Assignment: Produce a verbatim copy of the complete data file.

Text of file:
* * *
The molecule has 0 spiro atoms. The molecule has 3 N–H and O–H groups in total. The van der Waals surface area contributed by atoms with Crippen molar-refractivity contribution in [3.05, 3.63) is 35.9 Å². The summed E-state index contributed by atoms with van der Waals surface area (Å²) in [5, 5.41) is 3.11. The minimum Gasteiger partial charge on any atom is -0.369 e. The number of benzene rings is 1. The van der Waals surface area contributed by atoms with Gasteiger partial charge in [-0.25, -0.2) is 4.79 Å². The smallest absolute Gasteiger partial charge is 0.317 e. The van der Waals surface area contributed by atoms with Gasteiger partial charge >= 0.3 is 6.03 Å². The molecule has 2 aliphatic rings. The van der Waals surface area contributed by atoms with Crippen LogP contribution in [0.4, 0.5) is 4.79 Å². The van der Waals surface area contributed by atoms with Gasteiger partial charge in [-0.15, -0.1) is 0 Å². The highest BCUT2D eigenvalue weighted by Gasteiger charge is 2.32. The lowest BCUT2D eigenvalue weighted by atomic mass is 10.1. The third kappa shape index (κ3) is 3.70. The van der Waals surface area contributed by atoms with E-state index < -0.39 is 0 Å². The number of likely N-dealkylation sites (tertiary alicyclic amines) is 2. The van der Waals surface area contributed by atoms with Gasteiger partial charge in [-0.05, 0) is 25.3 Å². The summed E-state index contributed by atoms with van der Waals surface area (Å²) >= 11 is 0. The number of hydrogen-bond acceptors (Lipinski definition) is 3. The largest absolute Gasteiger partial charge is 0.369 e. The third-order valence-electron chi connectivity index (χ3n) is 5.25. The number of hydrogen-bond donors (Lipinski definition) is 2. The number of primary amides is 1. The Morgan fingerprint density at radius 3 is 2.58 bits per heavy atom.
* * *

The molecule has 0 spiro atoms. The molecule has 3 N–H and O–H groups in total. The van der Waals surface area contributed by atoms with Crippen molar-refractivity contribution in [3.05, 3.63) is 35.9 Å². The summed E-state index contributed by atoms with van der Waals surface area (Å²) in [5, 5.41) is 3.11. The minimum Gasteiger partial charge on any atom is -0.369 e. The number of benzene rings is 1. The van der Waals surface area contributed by atoms with Gasteiger partial charge in [-0.25, -0.2) is 4.79 Å². The smallest absolute Gasteiger partial charge is 0.317 e. The van der Waals surface area contributed by atoms with Gasteiger partial charge >= 0.3 is 6.03 Å². The molecule has 2 aliphatic rings. The van der Waals surface area contributed by atoms with Crippen LogP contribution in [0.4, 0.5) is 4.79 Å². The van der Waals surface area contributed by atoms with Gasteiger partial charge in [-0.15, -0.1) is 0 Å². The highest BCUT2D eigenvalue weighted by Gasteiger charge is 2.32. The lowest BCUT2D eigenvalue weighted by atomic mass is 10.1. The third kappa shape index (κ3) is 3.70. The van der Waals surface area contributed by atoms with E-state index < -0.39 is 0 Å². The number of likely N-dealkylation sites (tertiary alicyclic amines) is 2. The van der Waals surface area contributed by atoms with Gasteiger partial charge in [-0.05, 0) is 25.3 Å². The summed E-state index contributed by atoms with van der Waals surface area (Å²) >= 11 is 0. The number of hydrogen-bond acceptors (Lipinski definition) is 3. The largest absolute Gasteiger partial charge is 0.369 e. The third-order valence-electron chi connectivity index (χ3n) is 5.25. The number of hydrogen-bond donors (Lipinski definition) is 2. The number of primary amides is 1. The Morgan fingerprint density at radius 3 is 2.58 bits per heavy atom.